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« Baker's Dozen: A Batch of Sweet Links! | Main | What a Brownie-Noser: A Sweet Recipe from Julia M. Usher's Cookie Swap »
Thursday
Sep032009

Batter Chatter: Interview with Julia Usher, Author of Cookie Swap, With a Giveaway!

Win a cookbook, learn about cookies! 

Let's talk about cookies. More specifically, let's talk about cookie swaps, a tradition big in the 60's--and one that Julia M. Usher, author of Cookie Swap: Creative Treats to Share Throughout the Year, says is making a comeback in a big way. Curious? Here's the CakeSpy interview...with a bonus recipe for one of Julia's favorite recipes in the book...as well as a giveaway to win a copy!

CakeSpy: Important question: what was the last cookie you ate?
Julia Usher: The Brown(ie) Noser--we had some left over from a signing I did on Saturday. I had it for breakfast the next morning!

 

CS: So, it was through a magazine that your book came to be--how did that happen?
JU: What happened was that I had a bakery for 7 years; I closed it a few years ago. I thought that what might better suit me was to write books and develop the creative content without being tied to the bakery and production. So I closed the shop and wrote a proposal. And I got an agent, which is particularly key in thecookbook arena, because it's very hard to get access to publishers without one. My initial proposal was actually for a cake book; after going through 40 possible agents and narrowing it down to 4, I ended up choosing an agent out of Cambridge, MA who was very reasonable -- she began pitching the cake book, and we kept hearing the concept was too big to sell in this marketplace--but she had seen the article I had written for St. Louis at home, and asked if we could craft a book around cookies and cookie swaps: I said I'm sure I could do that, and wrote another proposal. We ended up selling both, but we decided to go forward with one to start.

CS: How did it go from a book proposal to an actual book? Did it change a lot?
JU: So, the book proposal did include a sample chapter, but really, it was more of a business plan, with audience, competition, analysis, and all of that. There were some changes with the page count and amount of photographs--which were 2-3 times more than originally contracted. We ended up having to cut the content, change the size of the pages and shift from hardcover to paperback, but ultimately we kept the book at the same price point as initially hoped for. All in all though, everything I wanted to be there was there--if slightly abbreviated.

I did take on some moonlighting during the proposal process because I was getting bummed about because it was taking a long time to sell the book, and I felt like I needed the validation of making money.

CS: It seems that you're currently embarking on a bit of a guerilla marketing scheme to promote your book. Can you tell me more?
JU: I have about 100 stops nationwide; about 10 major metro areas. It's something I put together on my own dime; I'm looking to cover a chunk of the cost with cooking classes and lining up some sponsorships. The reality of the publishing industry is that there are less and less tours; when you sign a contract you know what kind of tour and support you are going to get, so I walked into this agreement knowing that if I wanted to do any additional PR, I would have to do it myself. For my first book, I wanted to make sure I had thrown everything I had at it and hopefully launch another one, even if it means I don't make much money off of this first one; hopefully it will command a bigger advance and more marketing on the second project.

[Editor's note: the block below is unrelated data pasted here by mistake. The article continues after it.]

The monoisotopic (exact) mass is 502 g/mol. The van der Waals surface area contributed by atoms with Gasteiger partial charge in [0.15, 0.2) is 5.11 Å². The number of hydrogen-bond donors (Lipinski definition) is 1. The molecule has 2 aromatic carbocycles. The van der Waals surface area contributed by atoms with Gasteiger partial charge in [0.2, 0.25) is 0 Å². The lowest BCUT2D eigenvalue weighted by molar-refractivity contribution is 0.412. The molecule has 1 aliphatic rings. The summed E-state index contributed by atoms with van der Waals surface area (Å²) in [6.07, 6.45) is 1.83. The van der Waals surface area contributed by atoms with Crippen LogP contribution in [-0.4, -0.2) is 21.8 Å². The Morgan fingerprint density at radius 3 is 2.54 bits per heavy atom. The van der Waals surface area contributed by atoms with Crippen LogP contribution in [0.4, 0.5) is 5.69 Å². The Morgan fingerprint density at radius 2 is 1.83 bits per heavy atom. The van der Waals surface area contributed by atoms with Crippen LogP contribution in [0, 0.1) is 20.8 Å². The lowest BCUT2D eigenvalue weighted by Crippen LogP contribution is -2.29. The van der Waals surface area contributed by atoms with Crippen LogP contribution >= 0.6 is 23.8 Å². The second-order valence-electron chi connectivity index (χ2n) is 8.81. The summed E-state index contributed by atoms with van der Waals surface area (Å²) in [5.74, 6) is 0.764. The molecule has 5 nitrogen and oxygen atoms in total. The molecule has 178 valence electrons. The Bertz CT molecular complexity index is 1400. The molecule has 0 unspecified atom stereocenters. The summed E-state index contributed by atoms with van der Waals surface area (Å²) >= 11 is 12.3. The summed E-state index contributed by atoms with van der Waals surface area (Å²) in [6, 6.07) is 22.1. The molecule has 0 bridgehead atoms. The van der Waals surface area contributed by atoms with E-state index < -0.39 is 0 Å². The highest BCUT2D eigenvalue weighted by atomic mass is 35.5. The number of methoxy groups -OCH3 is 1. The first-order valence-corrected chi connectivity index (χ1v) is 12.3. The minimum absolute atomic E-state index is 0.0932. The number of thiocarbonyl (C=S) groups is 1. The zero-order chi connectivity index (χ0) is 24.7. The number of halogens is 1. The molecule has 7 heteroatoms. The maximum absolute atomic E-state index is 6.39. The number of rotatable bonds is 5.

CS: How much attention have you been giving to online media--blogs, etc?
JU: Quite a bit--that is how I reached you! The way I approached marketing was first by approaching national magazines, and then after that, I tackled every lead sequentially, planning stops at independent booksellers for my tour--I was prohibited from calling any big chains--then after that I approached local media--newspapers, radio, TV--and then I started approaching online channels because I realized the turn time was shorter; I approached high traffic websites and food blogs.

CS: You started out as an engineer and business consultant--how has this played into your current role as baker/cookbook writer/food stylist?
JU: I always bakd and always had a strong interest, but I didn't express that professionally; in college, there was more of a cachet to going into the business side of things where you made more money. I became burned out on the consultant position when I got transferred to an office in Boston where I felt I didn't fit as well. That precipitated the change in my life: could there be a way to marry what I loved avocationally with the rest of my life? In terms of past jobs informing baking, not really in terms of artistry or technical or construction aspects, but I do feel that what factors in is a business background -- I am fortunate that I am able to maintain the creative end without getting flaky...about obligations.

CS: Any words of advice for people who want to make a change?